Though his personal issues sometimes overshadow his talent and enthusiasm for his craft, Shia LaBeouf has a proven track record of doing great work.
The “Transformers: Revenge of the Fallen” stud chatted with Interview magazine about his crazy life and roller coaster career, starting with 2003’s “The Battle of Shaker Heights.”
Shia began, “I was just joyful to have a trade. At that point, meeting Ben Affleck and Matt Damon was like, ‘Wow.’ I’d worked with Jon Voight on Holes, and he was a hero for my father. But Ben Affleck and Matt Damon were heroes from my generation. It was a level that I didn’t think I would ever attain. We were still living in this ‘Holy sh*t, this is really happening to us’ kind of thing. And it wasn’t just a solo thing, like I’d jaunted off on my own. My mom was a fabric salesman, my dad was a drug dealer, among other things, and they both quit their trades to become sort of like carnie folk and do this thing with me. So it was big for all of us when Project Greenlight [the HBO reality show, the second season of which documented the embattled making of Shaker Heights] happened. My mother was so impressed with Ben Affleck being at the premiere. Ben is a really charming dude. He was the first guy who really took me off to the side and made me feel like I could do it.”
Of his conversation with Affleck, LaBeouf shared, “[He said] ‘Keep your head on straight, kid, and don’t let all this get to you.’ He knew that I had cameras in my face and that there were expectations to perform. I think that’s always been my issue. I’m prone to theatrics in my life.”
“When you’re in front of a film crew, the worst thing that an actor can be is boring, and that flows over into my life. Ben saw that I turned reality up to 11. I was a wild man at that wrap party. I was still very edgy and remained so for a long time—and that was sort of my appeal to a lot of directors and casting agents. Ben saw that and was trying to curb it before it became an issue. He was unsuccessful.”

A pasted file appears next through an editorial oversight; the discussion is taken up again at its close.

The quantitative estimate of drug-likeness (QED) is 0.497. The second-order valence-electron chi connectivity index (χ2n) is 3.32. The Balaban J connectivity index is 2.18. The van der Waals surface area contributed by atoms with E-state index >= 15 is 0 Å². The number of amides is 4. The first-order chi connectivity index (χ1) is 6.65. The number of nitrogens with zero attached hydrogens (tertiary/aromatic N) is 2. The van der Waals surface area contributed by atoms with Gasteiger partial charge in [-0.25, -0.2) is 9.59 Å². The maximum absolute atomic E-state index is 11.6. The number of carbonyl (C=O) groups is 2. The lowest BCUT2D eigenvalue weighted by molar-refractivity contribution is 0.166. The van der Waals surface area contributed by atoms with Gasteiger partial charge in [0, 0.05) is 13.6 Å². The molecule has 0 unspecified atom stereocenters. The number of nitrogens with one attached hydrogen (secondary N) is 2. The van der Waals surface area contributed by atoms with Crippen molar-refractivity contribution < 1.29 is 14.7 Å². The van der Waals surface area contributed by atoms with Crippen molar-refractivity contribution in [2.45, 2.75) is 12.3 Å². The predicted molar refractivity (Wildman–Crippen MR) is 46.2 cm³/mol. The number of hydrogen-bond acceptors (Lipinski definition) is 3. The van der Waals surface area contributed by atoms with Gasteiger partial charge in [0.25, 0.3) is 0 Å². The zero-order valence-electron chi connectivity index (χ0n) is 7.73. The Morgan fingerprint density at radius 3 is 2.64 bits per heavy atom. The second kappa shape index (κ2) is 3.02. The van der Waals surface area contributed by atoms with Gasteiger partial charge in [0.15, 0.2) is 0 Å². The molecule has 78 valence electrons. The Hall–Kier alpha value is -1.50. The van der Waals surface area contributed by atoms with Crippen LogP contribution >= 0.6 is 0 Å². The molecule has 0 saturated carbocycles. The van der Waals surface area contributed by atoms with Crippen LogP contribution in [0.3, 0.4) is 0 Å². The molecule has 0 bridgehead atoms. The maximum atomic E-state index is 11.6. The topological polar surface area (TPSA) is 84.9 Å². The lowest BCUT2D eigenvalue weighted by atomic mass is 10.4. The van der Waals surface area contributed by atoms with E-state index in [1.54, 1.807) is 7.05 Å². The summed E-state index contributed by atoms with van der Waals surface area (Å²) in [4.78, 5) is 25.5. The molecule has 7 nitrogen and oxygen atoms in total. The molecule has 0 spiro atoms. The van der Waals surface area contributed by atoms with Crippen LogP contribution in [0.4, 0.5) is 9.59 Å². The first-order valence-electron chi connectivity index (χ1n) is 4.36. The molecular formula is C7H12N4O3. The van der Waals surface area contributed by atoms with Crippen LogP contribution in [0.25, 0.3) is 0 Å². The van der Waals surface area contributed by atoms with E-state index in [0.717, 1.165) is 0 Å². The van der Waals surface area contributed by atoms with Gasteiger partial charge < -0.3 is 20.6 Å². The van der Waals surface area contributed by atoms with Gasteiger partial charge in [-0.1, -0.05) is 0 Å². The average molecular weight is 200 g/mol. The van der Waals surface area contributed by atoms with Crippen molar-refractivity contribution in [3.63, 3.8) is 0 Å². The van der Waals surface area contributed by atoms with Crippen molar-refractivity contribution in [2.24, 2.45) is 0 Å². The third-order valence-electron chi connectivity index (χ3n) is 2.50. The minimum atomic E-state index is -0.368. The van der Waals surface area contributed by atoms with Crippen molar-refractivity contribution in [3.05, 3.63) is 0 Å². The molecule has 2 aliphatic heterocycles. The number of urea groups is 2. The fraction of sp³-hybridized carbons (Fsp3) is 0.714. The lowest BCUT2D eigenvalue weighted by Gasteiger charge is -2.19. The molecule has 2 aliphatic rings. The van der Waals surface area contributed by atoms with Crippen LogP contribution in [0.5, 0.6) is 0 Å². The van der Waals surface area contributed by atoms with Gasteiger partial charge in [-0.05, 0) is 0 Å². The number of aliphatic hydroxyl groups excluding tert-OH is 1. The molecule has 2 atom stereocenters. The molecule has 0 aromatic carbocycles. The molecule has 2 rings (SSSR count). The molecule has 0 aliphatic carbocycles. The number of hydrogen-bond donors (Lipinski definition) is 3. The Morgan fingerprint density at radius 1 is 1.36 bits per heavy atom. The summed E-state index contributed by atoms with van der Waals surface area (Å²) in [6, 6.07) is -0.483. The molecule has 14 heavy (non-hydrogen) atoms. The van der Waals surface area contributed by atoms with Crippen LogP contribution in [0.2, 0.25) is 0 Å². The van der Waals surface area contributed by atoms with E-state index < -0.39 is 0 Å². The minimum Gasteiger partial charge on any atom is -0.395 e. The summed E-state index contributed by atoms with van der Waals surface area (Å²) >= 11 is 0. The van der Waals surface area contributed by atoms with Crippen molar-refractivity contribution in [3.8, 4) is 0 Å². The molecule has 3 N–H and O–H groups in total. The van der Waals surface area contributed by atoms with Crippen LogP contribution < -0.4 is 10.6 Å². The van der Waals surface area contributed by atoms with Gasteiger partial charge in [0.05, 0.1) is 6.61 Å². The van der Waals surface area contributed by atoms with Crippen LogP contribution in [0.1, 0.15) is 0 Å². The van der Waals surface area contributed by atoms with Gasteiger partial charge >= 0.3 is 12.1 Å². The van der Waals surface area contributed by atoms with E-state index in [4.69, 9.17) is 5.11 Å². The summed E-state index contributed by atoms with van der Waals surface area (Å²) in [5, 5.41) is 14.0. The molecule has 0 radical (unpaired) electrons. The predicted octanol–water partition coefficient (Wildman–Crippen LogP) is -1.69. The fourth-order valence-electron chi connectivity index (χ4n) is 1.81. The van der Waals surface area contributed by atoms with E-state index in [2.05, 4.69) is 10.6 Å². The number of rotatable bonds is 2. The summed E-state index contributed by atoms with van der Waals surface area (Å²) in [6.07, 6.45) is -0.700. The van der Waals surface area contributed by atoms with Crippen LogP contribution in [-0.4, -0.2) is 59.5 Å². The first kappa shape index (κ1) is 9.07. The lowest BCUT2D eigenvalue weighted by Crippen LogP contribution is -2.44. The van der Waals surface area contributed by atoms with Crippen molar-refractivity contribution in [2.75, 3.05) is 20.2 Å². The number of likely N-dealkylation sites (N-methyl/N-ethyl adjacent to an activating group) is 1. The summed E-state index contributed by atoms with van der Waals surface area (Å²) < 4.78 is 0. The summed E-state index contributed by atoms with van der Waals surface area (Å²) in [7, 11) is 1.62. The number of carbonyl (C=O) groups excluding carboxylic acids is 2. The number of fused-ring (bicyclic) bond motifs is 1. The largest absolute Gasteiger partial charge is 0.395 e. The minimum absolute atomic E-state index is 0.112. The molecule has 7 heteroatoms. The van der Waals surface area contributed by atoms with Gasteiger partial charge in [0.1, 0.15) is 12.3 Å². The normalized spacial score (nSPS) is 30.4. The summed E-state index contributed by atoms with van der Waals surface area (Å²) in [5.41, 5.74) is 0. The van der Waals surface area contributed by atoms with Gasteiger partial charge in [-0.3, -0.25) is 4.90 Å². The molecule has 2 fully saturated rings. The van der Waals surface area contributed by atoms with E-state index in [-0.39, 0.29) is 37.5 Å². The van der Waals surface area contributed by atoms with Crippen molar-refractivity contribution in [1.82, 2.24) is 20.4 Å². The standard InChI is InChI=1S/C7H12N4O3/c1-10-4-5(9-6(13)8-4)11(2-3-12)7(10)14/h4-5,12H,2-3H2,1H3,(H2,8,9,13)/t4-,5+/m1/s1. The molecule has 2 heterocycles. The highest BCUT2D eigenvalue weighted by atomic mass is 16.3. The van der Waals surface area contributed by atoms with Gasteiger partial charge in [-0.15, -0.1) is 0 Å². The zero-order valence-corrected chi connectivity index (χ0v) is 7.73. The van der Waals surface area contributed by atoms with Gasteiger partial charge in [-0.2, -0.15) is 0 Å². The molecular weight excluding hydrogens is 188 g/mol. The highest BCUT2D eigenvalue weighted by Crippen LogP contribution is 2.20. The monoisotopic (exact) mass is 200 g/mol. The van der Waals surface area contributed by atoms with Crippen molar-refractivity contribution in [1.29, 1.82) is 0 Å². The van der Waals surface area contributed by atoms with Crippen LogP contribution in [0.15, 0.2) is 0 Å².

Shia continued, “Spielberg was the next guy to try—I remember him saying to me, ‘Tom Cruise never picks his nose in public.’ And all I thought was, ‘I don’t want to be Tom Cruise.’ It was this gut reaction. And Steven was a hero in my house. I remember when I was 3, taking baths with my mom, her petting my head and going, ‘One day you’re going to meet Steven Spielberg.’ And then it happened. He made that comment to me right around the time Vanity Fair put out a piece with me in a spacesuit saying I was the next Tom Hanks. And though I respect both Hanks and Cruise, it just didn’t appeal to my sensibilities. They’re both great actors. But I just didn’t feel like we were cut from the same fabric. My upbringing was darker. The guys who I looked up to were far darker. So I rejected that label hard.”
As for his role models, the “Nymphomaniac” actor noted, “Gary Oldman, Sean Penn, Joaquin Phoenix—guys who dealt with material that had more intrinsic value. This can be a very debilitating job for an actor. Sometimes you don’t have any say about your creative process. And when I watched the movies of the guys I admired, it felt like they had put a spin on it. They were working on things that appealed to a certain kind of mythos. Whereas I think Tom Cruise or Tom Hanks came with something more heroic about them. Even in the comics I used to read, I didn’t like Superman, I liked Venom. I was raised on The Simpsons, Bebe’s Kids, and South Park. I was raised with irony. And when I watch Sean Penn or Johnny Depp, guys who skew toward irony, it’s far more appealing to me.”